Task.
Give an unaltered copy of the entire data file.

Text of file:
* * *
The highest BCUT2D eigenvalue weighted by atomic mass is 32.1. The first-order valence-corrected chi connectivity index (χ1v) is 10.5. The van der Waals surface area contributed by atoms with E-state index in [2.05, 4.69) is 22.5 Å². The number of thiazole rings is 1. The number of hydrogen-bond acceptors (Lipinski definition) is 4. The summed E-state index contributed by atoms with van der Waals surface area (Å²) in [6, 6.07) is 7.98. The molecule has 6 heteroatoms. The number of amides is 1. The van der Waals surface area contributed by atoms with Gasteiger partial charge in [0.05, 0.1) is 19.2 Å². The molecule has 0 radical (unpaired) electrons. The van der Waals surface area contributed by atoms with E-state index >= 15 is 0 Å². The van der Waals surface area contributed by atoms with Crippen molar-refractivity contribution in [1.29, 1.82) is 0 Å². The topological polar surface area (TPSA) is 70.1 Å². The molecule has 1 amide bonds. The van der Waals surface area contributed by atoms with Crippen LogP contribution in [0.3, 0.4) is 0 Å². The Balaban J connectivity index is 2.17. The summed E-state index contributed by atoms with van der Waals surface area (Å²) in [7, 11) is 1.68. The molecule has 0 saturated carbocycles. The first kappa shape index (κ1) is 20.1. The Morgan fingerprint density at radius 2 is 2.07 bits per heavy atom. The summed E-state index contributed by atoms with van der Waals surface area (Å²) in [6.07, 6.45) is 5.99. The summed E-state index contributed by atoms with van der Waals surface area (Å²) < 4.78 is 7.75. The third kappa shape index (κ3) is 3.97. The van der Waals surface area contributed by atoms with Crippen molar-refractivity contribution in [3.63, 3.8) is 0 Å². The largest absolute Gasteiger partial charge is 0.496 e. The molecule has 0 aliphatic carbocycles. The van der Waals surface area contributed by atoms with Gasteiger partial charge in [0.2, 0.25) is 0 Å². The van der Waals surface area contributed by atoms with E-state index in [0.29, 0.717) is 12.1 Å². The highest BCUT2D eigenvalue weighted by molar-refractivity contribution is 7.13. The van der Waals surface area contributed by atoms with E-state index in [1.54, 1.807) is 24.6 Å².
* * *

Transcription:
The highest BCUT2D eigenvalue weighted by atomic mass is 32.1. The first-order valence-corrected chi connectivity index (χ1v) is 10.5. The van der Waals surface area contributed by atoms with E-state index in [2.05, 4.69) is 22.5 Å². The number of thiazole rings is 1. The number of hydrogen-bond acceptors (Lipinski definition) is 4. The summed E-state index contributed by atoms with van der Waals surface area (Å²) in [6, 6.07) is 7.98. The molecule has 6 heteroatoms. The number of amides is 1. The van der Waals surface area contributed by atoms with Gasteiger partial charge in [0.05, 0.1) is 19.2 Å². The molecule has 0 radical (unpaired) electrons. The van der Waals surface area contributed by atoms with E-state index >= 15 is 0 Å². The van der Waals surface area contributed by atoms with Crippen molar-refractivity contribution in [1.29, 1.82) is 0 Å². The topological polar surface area (TPSA) is 70.1 Å². The molecule has 1 amide bonds. The van der Waals surface area contributed by atoms with Crippen LogP contribution in [0.3, 0.4) is 0 Å². The Balaban J connectivity index is 2.17. The summed E-state index contributed by atoms with van der Waals surface area (Å²) in [7, 11) is 1.68. The molecule has 0 saturated carbocycles. The first kappa shape index (κ1) is 20.1. The Morgan fingerprint density at radius 2 is 2.07 bits per heavy atom. The summed E-state index contributed by atoms with van der Waals surface area (Å²) in [6.07, 6.45) is 5.99. The summed E-state index contributed by atoms with van der Waals surface area (Å²) < 4.78 is 7.75. The third kappa shape index (κ3) is 3.97. The van der Waals surface area contributed by atoms with Crippen molar-refractivity contribution in [3.63, 3.8) is 0 Å². The largest absolute Gasteiger partial charge is 0.496 e. The molecule has 0 aliphatic carbocycles. The van der Waals surface area contributed by atoms with Gasteiger partial charge in [0.2, 0.25) is 0 Å². The van der Waals surface area contributed by atoms with E-state index in [0.29, 0.717) is 12.1 Å². The highest BCUT2D eigenvalue weighted by molar-refractivity contribution is 7.13. The van der Waals surface area contributed by atoms with E-state index in [1.54, 1.807) is 24.6 Å².